The college associated with our university had its sports days two weeks ago and the university had its last week, so for several weeks I’ve seen students practicing various sports around the campus (and seen the college sports days in passing). One of them, I’d never seen before. It’s obviously a hybrid of soccer and baseball, with a soccer ball being kicked from the home plate but otherwise following the rules of baseball.
On Monday, one of my students asked if I’d come and watch her team play – long pause – ‘kick baseball’ on Friday. I asked her where and when, but she couldn’t tell me. I’m not surprised that she didn’t know the name of this sport, because *I* didn’t know the name of this sport. But ‘kick baseball’ is a very, very good attempt.
Using the miracles of modern technology, I quickly found the Wikipedia article for kickball. It mentions that ‘Kickball is popular among youth in South Korea. Known as balyagu [발야구 (foot-baseball)] …’. So the student was literally translating 발야구. Literal translations are often useful but occasionally misleading. The Korean word for soccer (축구, chuk-gu) is literally ‘kick-ball’, not ‘foot-ball’, while the Korean word for baseball (야구) is literally ‘field-ball’ , not ‘base-ball’ (the bases themselves are 루 (ru)).
Foreign teachers are not officially involved in sports days, are not expected or encouraged to attend as spectators and, indeed, are not even officially informed that they are happening. The sports were in progress when I wandered through the campus on Thursday, and I had a quick look in passing but otherwise had too much else to do. On Friday I had no classes anyway, so I went to have a look. I took a few photos and videos, bumped into one colleague and found a game in which my students were playing. They lost by a large margin. I then watched all of their second game, which they also lost by a large margin.
The other sports included half-court 3-on-3 basketball, team skipping (jump rope), foot-tennis (4-a-side, three touches with head or foot, played on the asphalt car park), and circular dodgeball. The most formal sport was 씨름 (ssi-reum) or traditional Korean wrestling. I didn’t see any competition, but the ring (about 7 m across, filled with sand) was set up on the asphalt car park.
I played several of these games in grammar school. Although I liked it well enough, kickball was probably my least favorite, dodgeball was right in the middle, with jump rope, both individual and team, was my favorite. Big time favorite.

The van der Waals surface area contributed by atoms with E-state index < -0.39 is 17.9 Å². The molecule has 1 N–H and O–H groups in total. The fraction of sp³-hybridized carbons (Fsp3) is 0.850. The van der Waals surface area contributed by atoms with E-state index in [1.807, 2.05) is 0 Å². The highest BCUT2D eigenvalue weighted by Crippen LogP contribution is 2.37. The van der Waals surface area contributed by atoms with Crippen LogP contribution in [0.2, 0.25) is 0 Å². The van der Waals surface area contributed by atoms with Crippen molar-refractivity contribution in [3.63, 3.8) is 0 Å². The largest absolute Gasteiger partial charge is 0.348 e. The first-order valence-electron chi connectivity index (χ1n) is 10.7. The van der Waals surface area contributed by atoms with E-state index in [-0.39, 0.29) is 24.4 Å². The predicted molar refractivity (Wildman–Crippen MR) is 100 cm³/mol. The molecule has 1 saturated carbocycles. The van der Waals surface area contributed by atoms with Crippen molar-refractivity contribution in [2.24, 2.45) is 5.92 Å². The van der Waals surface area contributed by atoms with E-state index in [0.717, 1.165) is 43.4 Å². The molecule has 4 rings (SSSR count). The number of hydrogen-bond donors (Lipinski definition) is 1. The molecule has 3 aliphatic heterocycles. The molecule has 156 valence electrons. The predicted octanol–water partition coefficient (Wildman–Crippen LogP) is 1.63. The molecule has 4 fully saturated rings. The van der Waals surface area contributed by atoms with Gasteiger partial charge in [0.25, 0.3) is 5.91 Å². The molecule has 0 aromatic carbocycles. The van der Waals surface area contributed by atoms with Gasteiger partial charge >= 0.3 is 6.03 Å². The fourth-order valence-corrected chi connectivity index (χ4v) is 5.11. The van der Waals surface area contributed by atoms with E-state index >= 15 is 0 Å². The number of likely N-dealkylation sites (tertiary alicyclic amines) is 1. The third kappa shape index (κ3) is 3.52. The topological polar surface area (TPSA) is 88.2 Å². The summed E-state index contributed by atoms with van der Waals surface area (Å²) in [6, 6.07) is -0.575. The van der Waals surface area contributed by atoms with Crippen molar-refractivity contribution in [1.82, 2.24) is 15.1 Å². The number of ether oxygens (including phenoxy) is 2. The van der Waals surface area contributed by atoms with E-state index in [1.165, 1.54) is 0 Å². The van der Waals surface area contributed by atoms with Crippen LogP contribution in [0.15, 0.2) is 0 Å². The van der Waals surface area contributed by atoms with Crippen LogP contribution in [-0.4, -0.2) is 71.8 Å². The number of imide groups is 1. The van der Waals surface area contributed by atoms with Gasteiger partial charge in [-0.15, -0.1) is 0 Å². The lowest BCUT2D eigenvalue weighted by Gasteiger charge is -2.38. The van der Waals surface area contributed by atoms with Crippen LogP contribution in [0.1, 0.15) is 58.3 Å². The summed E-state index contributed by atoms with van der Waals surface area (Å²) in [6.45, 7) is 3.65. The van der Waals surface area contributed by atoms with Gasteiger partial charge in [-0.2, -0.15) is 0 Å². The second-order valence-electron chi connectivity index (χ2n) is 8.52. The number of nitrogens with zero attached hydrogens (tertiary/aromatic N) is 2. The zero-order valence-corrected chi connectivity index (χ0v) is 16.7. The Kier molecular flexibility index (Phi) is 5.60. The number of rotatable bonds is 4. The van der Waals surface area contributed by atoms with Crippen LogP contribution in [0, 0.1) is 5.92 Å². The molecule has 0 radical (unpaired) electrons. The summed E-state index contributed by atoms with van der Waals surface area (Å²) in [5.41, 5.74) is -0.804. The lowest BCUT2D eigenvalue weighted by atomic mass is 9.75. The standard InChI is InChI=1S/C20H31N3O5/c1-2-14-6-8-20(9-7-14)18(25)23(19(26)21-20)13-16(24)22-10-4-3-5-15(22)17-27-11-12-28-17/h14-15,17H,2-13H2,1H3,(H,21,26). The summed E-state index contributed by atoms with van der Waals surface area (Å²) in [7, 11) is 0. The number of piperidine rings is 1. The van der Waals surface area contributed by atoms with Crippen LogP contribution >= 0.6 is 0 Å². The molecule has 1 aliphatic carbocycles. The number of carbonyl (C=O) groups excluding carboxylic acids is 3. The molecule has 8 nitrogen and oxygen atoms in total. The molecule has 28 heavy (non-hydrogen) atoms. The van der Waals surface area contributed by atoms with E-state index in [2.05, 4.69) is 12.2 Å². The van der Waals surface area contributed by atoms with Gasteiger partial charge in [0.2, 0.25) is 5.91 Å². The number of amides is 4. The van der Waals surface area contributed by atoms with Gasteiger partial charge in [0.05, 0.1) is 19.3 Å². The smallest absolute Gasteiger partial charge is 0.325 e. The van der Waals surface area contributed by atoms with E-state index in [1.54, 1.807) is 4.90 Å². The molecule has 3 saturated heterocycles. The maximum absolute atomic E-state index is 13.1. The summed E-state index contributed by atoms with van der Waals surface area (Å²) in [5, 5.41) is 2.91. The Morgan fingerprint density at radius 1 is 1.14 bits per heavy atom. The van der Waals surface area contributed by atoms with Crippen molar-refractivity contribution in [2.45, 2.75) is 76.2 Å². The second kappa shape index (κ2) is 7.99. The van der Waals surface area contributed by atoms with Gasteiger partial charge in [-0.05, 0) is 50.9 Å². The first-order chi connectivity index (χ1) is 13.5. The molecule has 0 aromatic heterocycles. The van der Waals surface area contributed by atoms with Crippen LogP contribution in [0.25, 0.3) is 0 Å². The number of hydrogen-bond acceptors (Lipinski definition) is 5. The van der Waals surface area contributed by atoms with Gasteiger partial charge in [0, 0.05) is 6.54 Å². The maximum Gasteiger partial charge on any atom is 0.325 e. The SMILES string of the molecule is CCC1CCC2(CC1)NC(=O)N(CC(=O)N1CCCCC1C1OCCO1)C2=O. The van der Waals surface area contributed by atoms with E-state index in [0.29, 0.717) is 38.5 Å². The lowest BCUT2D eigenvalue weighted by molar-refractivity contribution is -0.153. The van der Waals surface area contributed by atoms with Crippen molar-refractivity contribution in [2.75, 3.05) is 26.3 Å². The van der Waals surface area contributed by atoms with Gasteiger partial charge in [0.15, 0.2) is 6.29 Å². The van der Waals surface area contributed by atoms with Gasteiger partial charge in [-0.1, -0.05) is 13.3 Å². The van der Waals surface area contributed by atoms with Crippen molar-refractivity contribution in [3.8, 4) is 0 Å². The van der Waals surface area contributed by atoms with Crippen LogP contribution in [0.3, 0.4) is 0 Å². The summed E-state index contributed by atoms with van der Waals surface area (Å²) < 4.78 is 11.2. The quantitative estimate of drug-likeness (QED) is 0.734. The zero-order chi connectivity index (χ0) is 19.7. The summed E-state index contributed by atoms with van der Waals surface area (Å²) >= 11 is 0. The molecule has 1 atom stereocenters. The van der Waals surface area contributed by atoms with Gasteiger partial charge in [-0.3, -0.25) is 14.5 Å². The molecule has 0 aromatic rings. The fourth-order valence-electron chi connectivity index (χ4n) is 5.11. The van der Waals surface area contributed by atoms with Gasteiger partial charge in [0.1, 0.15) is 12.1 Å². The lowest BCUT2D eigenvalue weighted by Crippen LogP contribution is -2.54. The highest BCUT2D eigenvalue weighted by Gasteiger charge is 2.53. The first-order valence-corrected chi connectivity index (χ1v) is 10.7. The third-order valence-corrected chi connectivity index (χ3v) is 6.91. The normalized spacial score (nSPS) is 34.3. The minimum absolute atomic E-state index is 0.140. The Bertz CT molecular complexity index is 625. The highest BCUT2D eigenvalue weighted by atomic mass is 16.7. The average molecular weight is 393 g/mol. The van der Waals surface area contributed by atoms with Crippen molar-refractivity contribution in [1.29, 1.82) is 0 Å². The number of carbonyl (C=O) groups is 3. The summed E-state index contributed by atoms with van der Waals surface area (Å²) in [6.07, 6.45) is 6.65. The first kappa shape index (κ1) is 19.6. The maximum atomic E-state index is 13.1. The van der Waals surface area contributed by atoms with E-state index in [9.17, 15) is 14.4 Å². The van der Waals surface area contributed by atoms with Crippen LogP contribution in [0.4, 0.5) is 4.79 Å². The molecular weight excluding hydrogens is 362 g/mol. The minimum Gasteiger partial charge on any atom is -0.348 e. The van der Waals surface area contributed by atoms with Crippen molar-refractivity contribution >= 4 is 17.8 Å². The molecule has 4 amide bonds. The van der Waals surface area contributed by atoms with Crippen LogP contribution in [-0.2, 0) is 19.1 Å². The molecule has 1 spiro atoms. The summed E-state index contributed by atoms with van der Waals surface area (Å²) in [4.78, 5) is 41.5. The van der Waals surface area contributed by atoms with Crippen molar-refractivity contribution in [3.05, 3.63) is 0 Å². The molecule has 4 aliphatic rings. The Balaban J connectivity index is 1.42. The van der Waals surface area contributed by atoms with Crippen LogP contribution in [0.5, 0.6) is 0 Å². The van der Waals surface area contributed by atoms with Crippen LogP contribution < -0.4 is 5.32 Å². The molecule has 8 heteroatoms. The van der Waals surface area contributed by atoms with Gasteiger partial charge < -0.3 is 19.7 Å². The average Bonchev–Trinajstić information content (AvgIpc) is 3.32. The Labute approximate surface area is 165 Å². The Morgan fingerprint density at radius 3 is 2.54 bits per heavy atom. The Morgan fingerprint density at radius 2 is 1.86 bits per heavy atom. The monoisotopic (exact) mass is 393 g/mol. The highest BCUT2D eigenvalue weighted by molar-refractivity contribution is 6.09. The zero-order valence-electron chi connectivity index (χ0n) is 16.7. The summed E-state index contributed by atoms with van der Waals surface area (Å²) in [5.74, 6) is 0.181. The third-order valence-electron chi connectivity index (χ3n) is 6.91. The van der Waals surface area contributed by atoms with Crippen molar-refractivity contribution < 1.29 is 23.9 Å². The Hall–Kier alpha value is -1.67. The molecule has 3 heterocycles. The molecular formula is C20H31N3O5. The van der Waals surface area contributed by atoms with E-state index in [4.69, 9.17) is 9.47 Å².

Double-Dutch was my speciality, but I also liked double time skipping and tag skipping. I like all skipping styles, actually.
You specifically wrote, “circular dodgeball”. I thought all dodgeball was circular (although I could easily be wrong). In our games, about half of the children stood in a large circle, with the other half inside the circle. The kids on the circle had a large, red rubber ball which was thrown at the kids inside the circle. If you were hit by the ball you joined the circle to throw. “Dodging” the ball kept you inside the circle. The winner, of course, was the last one in. I honestly can’t imagine any way but circular would work.
There were many other games, of course, but it was me to revisit a few faves.
According to the Wikipedia article, the standard form of dodgeball is played end-to-end across a centre-line. Circular dodgeball can result in an individual winner, but I assume this was a team sport (all the other sports were). I’m not sure how circular dodgeball can result in a team winner. The dodgeball was happening at the other end of the field from where I was watching some of my students playing kickball.
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Yeah, I’m fairly sure that circular dodgeball usually results in an individual winner.
I was surprised to learn that end-to-end is the standard version as I’d never come across it before. My only experience of dodgeball, otoh, was in grammar school (ages approx. 5 to 13), so I’m not an expert.